It’s about time that the wider world was introduced to the wonder that is Jake Xerxes Fussell – a song collector raised in Columbus, Georgia and the son of a folklorist and curator is his own right, Fred C. Fussell. He has been learning these songs and traditions since he was a teenager and was brought to my attention firstly through his telling of The River St. John’s, a 19th century fishmongers’ cry and adapted by Fussell for his debut, self-titled album back in 2015. He has since toured supporting the likes of Wilco and Bill Callahan, which brings us to Good and Green Again, his fourth album but the first to include self-penned music and songs.
In the press release for this, he makes no apologies for this collection to sound sadder and slower than his previous efforts because, well, maybe the world we’re currently living in is too. He’s also rounded up a beautiful and talented team of collaborators and musicians, including Bonnie “Prince” Billy on backing harmonies on the poignant opener ‘Love Farewell’. Previous albums have included production by William Tyler, but on Good and Green Again, the baton is handed to the immensely talented James Elkington – a man who has worked with the likes of Joan Shelley, Jeff Tweedy and Richard Thompson – and has shaped these songs and melodies into something substantial and pure, pulsing with human emotion and exploration. He leaves Fussell’s voice front and centre and allows the instrumentation to lend soft, low-key support throughout the nine tracks.
Things have changed though and, even though Fussell’s main collaborator remains “traditional and in the public domain”, this also sees Fussell stretch himself into making four original pieces. Three of these are instrumentals – ‘Frolic’, ‘In Florida’ and ‘What Did the Hen Duck Say to the Drake?’ – and all of them pulse with an energy, though offering respite to the songs that surround them. The closing track is also written by Fussell and closes the collection on a high. ‘Washington’ is a laid-back protest song, making no apologies for the atrocities of America’s past but understands too that such songs are the fabric on which the traditions he lends such great voice too thrived upon.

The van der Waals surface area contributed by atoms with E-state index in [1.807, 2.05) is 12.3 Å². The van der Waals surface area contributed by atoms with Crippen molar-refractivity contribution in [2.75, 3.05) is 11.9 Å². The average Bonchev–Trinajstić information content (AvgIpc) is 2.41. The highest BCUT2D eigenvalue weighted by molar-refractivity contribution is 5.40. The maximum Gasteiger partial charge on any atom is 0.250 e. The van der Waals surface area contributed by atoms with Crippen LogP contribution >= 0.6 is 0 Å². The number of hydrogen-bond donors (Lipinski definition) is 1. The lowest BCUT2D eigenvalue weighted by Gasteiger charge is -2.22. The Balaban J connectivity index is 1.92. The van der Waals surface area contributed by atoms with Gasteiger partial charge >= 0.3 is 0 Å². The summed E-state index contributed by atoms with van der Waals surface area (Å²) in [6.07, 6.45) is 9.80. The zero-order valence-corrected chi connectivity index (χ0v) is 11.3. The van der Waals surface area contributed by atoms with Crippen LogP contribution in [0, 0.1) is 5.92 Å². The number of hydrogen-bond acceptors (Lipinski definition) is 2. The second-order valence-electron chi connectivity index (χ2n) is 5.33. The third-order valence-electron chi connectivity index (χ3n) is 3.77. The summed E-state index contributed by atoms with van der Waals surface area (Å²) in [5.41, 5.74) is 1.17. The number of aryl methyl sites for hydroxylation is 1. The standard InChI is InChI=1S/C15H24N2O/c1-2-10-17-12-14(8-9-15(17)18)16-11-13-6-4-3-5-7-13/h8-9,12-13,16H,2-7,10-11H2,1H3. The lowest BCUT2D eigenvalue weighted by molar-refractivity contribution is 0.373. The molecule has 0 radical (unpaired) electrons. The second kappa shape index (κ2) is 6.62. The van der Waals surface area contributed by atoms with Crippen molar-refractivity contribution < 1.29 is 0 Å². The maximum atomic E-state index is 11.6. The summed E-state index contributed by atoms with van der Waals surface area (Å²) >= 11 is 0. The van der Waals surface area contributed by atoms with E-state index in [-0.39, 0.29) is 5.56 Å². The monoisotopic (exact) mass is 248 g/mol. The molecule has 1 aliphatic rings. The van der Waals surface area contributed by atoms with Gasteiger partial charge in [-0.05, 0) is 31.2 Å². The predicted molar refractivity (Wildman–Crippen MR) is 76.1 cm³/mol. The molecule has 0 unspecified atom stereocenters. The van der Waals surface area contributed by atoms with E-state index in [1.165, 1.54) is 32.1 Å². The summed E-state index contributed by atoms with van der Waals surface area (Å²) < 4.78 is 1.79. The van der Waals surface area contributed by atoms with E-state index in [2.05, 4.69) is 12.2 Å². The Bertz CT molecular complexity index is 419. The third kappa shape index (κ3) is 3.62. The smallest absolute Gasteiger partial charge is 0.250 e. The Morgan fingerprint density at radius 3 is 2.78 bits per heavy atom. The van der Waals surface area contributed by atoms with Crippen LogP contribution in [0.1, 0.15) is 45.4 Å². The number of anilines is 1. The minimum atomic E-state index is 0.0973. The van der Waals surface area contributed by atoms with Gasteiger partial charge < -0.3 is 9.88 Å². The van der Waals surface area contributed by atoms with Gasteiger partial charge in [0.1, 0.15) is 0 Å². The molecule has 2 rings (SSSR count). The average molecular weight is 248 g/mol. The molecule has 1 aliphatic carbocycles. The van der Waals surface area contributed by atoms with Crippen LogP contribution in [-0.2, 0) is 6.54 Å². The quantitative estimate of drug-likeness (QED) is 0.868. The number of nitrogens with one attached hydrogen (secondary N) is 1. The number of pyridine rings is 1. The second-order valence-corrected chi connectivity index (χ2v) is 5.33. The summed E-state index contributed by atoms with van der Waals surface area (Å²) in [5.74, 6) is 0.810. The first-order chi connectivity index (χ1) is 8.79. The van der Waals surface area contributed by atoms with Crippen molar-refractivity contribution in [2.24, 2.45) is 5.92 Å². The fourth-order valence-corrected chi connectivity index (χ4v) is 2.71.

Talking of fabric, Fussell gained inspiration for ‘Washington’ from a hooked rug from the early 20th Century featuring Washington cross-legged on the floor with a white wig upon his head, surrounded by Mount Vernon, a horse and a cherry tree. Fussell isn’t playing dress up here, he is steeped in the music that he presents to the world and chooses the pieces he adapts carefully. One of the highlights here is ‘Rolling Mills Are Burning Down’, a mantra that builds and threatens to run away from itself and the nine-minute centrepiece ‘The Golden Willow Tree’, which presents the only narrative song on the album and gives itself the space and time it needs to ebb and flow. It tells the tragic story of the scuttling of an enemy ship in exchange for wealth and glory. I won’t give away the inevitable spoiler of the betrayal presented as the song swells to its climax.
Good and Green Again once again establishes Fussell as one of the finest exports of the American folk tradition. It’s also lovely to see him begin to establish his own voice and ideas alongside those songs rescued from the corners of dusty rooms. May he long continue to search for the gold.